US chemical production falls slightly in September
The U.S. Chemical Production Regional Index (U.S. CPRI), which tracks chemical production activity in seven regions of the United States, dropped by 0.4% in September, following a revised 0.2% decline in August, according to the American Chemistry Council (ACC).
On a three-month moving average (3MMA), output of the nation’s overall manufacturing sector edged higher by 0.1% in September, after increasing 0.2% in August. Within the manufacturing sector, output in several key chemistry end-use markets grew, including motor vehicles, construction materials, machinery, fabricated metal products, semiconductors, plastic and rubber products, structural panels, textiles, and furniture. Manufacturing continues to expand following weakness during the second quarter. Stronger growth abroad, in addition to accelerating demand for autos, aerospace and construction are key drivers, ACC said.
Also measured on a 3MMA basis, overall chemical production was again mixed. Gains in the output of organic chemicals, synthetic rubber, manmade fibers, adhesives, and fertilizers, were offset by lower production of inorganic chemicals, pharmaceuticals, acids, consumer products and plastic resins.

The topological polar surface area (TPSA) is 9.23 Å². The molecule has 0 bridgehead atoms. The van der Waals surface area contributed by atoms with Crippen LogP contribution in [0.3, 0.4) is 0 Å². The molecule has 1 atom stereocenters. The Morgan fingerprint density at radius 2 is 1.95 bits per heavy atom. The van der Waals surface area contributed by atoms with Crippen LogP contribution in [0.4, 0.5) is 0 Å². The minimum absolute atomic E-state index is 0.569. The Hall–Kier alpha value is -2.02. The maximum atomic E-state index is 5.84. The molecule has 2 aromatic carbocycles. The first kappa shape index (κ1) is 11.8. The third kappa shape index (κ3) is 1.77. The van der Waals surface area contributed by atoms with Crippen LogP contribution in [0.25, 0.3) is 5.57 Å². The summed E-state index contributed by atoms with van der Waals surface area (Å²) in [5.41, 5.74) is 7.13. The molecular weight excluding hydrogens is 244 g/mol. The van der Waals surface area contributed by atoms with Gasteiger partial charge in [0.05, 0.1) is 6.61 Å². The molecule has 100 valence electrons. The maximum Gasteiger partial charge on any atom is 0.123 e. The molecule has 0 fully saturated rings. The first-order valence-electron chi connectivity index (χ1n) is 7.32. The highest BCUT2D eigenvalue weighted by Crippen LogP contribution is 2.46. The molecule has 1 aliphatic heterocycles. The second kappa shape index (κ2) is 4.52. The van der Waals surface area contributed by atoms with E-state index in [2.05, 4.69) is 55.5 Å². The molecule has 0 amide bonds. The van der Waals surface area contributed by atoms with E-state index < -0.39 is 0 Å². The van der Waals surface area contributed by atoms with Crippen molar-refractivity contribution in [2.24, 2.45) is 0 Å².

Compared to September 2012, total chemical production in all regions decelerated to a 1.4% year-over-year gain, following a 1.8% gain in August. Chemical production remained ahead in all regions compared to a year ago. Comparing the first three quarters of 2013 to that in 2012, chemical production was up 1.1% nationally, with five of the seven regions posting gains.
The chemistry industry is one of the largest industries in the United States, a $770 billion enterprise. The manufacturing sector is the largest consumer of chemical products, and 96% of manufactured goods are touched by chemistry.
The U.S. CPRI was developed to track chemical production activity in seven regions of the United States: Gulf Coast, Midwest, Ohio Valley, Mid-Atlantic, Southeast, Northeast and West Coast. It is measured using a three-month moving average. Thus, the reading in September reflects production activity during July, August and September.